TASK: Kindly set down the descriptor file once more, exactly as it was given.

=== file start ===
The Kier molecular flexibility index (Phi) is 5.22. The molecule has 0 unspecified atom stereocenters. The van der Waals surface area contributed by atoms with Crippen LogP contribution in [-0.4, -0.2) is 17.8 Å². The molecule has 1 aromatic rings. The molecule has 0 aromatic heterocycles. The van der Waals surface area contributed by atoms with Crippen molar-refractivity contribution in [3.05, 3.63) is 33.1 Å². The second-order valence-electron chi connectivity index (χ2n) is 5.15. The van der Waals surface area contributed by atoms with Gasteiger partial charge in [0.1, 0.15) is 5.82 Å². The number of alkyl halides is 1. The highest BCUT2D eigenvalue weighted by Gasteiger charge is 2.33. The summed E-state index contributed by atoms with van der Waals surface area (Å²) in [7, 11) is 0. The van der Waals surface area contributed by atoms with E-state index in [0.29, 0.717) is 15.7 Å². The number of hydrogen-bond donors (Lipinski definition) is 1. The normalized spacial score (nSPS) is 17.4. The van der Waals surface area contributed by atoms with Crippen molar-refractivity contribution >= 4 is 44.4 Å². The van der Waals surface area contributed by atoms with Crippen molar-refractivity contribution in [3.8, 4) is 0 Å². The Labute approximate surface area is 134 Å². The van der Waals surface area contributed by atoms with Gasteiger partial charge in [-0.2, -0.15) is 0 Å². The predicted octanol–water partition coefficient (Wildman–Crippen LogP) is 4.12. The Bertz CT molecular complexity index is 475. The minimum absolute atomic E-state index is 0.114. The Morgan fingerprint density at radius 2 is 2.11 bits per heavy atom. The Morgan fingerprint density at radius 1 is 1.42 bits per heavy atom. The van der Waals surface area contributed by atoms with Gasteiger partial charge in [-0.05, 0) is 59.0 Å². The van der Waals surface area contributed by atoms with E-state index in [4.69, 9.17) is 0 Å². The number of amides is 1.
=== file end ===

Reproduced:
The Kier molecular flexibility index (Phi) is 5.22. The molecule has 0 unspecified atom stereocenters. The van der Waals surface area contributed by atoms with Crippen LogP contribution in [-0.4, -0.2) is 17.8 Å². The molecule has 1 aromatic rings. The molecule has 0 aromatic heterocycles. The van der Waals surface area contributed by atoms with Crippen molar-refractivity contribution in [3.05, 3.63) is 33.1 Å². The second-order valence-electron chi connectivity index (χ2n) is 5.15. The van der Waals surface area contributed by atoms with Gasteiger partial charge in [0.1, 0.15) is 5.82 Å². The number of alkyl halides is 1. The highest BCUT2D eigenvalue weighted by Gasteiger charge is 2.33. The summed E-state index contributed by atoms with van der Waals surface area (Å²) in [7, 11) is 0. The van der Waals surface area contributed by atoms with E-state index in [0.29, 0.717) is 15.7 Å². The number of hydrogen-bond donors (Lipinski definition) is 1. The normalized spacial score (nSPS) is 17.4. The van der Waals surface area contributed by atoms with Crippen molar-refractivity contribution >= 4 is 44.4 Å². The van der Waals surface area contributed by atoms with Crippen molar-refractivity contribution in [3.8, 4) is 0 Å². The Labute approximate surface area is 134 Å². The van der Waals surface area contributed by atoms with Gasteiger partial charge in [-0.2, -0.15) is 0 Å². The predicted octanol–water partition coefficient (Wildman–Crippen LogP) is 4.12. The Bertz CT molecular complexity index is 475. The minimum absolute atomic E-state index is 0.114. The Morgan fingerprint density at radius 2 is 2.11 bits per heavy atom. The Morgan fingerprint density at radius 1 is 1.42 bits per heavy atom. The van der Waals surface area contributed by atoms with Gasteiger partial charge in [-0.05, 0) is 59.0 Å². The van der Waals surface area contributed by atoms with E-state index in [4.69, 9.17) is 0 Å². The number of amides is 1.